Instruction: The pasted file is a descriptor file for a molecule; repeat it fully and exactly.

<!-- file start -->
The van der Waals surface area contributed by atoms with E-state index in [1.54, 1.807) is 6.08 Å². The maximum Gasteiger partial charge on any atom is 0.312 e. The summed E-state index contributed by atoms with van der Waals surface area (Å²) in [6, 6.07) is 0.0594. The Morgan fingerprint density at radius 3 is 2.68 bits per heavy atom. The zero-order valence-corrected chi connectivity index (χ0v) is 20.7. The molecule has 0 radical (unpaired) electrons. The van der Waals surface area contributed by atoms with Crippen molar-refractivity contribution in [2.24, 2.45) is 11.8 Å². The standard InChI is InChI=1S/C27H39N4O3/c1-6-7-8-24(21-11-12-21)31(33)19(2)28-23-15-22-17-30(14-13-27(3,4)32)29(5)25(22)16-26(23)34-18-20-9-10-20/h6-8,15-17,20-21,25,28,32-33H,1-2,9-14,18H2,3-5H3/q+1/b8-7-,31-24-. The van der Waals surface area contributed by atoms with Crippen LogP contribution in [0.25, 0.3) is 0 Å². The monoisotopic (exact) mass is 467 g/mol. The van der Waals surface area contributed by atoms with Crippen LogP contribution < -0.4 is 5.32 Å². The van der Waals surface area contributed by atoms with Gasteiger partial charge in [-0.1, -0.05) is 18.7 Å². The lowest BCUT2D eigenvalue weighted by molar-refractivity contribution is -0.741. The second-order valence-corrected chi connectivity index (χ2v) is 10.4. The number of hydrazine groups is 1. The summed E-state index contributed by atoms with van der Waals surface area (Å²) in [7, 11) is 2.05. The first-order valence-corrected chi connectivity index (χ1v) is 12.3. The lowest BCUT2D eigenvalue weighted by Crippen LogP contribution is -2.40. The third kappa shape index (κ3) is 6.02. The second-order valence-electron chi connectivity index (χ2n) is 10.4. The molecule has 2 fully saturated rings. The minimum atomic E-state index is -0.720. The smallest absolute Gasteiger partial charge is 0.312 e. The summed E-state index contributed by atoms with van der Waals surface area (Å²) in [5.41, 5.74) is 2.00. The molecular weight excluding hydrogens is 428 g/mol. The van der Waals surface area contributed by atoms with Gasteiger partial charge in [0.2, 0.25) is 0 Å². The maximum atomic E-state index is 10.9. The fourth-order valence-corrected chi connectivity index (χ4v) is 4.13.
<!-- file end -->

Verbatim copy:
The van der Waals surface area contributed by atoms with E-state index in [1.54, 1.807) is 6.08 Å². The maximum Gasteiger partial charge on any atom is 0.312 e. The summed E-state index contributed by atoms with van der Waals surface area (Å²) in [6, 6.07) is 0.0594. The Morgan fingerprint density at radius 3 is 2.68 bits per heavy atom. The zero-order valence-corrected chi connectivity index (χ0v) is 20.7. The molecule has 0 radical (unpaired) electrons. The van der Waals surface area contributed by atoms with Crippen molar-refractivity contribution in [2.24, 2.45) is 11.8 Å². The standard InChI is InChI=1S/C27H39N4O3/c1-6-7-8-24(21-11-12-21)31(33)19(2)28-23-15-22-17-30(14-13-27(3,4)32)29(5)25(22)16-26(23)34-18-20-9-10-20/h6-8,15-17,20-21,25,28,32-33H,1-2,9-14,18H2,3-5H3/q+1/b8-7-,31-24-. The van der Waals surface area contributed by atoms with Crippen LogP contribution in [0.25, 0.3) is 0 Å². The monoisotopic (exact) mass is 467 g/mol. The van der Waals surface area contributed by atoms with Crippen LogP contribution < -0.4 is 5.32 Å². The van der Waals surface area contributed by atoms with Gasteiger partial charge in [-0.1, -0.05) is 18.7 Å². The lowest BCUT2D eigenvalue weighted by molar-refractivity contribution is -0.741. The second-order valence-corrected chi connectivity index (χ2v) is 10.4. The number of hydrazine groups is 1. The summed E-state index contributed by atoms with van der Waals surface area (Å²) in [7, 11) is 2.05. The first-order valence-corrected chi connectivity index (χ1v) is 12.3. The lowest BCUT2D eigenvalue weighted by Crippen LogP contribution is -2.40. The third kappa shape index (κ3) is 6.02. The second-order valence-electron chi connectivity index (χ2n) is 10.4. The molecule has 2 fully saturated rings. The minimum atomic E-state index is -0.720. The smallest absolute Gasteiger partial charge is 0.312 e. The summed E-state index contributed by atoms with van der Waals surface area (Å²) in [5.41, 5.74) is 2.00. The molecular weight excluding hydrogens is 428 g/mol. The van der Waals surface area contributed by atoms with Gasteiger partial charge in [0.2, 0.25) is 0 Å². The maximum atomic E-state index is 10.9. The fourth-order valence-corrected chi connectivity index (χ4v) is 4.13.